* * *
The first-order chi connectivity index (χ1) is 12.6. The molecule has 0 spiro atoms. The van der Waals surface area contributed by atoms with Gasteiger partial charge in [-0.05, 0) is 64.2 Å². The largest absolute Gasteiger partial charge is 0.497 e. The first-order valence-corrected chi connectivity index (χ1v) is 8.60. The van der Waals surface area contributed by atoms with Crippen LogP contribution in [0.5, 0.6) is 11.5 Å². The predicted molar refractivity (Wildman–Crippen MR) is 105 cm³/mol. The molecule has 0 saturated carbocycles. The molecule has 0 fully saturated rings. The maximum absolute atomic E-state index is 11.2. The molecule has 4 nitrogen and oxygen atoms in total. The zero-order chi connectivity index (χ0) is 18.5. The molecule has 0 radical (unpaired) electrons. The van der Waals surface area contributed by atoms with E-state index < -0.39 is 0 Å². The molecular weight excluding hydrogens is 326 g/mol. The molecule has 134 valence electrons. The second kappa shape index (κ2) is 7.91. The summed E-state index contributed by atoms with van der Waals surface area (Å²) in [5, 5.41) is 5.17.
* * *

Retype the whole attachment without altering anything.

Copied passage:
The first-order chi connectivity index (χ1) is 12.6. The molecule has 0 spiro atoms. The van der Waals surface area contributed by atoms with Gasteiger partial charge in [-0.05, 0) is 64.2 Å². The largest absolute Gasteiger partial charge is 0.497 e. The first-order valence-corrected chi connectivity index (χ1v) is 8.60. The van der Waals surface area contributed by atoms with Crippen LogP contribution in [0.5, 0.6) is 11.5 Å². The predicted molar refractivity (Wildman–Crippen MR) is 105 cm³/mol. The molecule has 0 saturated carbocycles. The molecule has 0 fully saturated rings. The maximum absolute atomic E-state index is 11.2. The molecule has 4 nitrogen and oxygen atoms in total. The zero-order chi connectivity index (χ0) is 18.5. The molecule has 0 radical (unpaired) electrons. The van der Waals surface area contributed by atoms with E-state index < -0.39 is 0 Å². The molecular weight excluding hydrogens is 326 g/mol. The molecule has 134 valence electrons. The second kappa shape index (κ2) is 7.91. The summed E-state index contributed by atoms with van der Waals surface area (Å²) in [5, 5.41) is 5.17.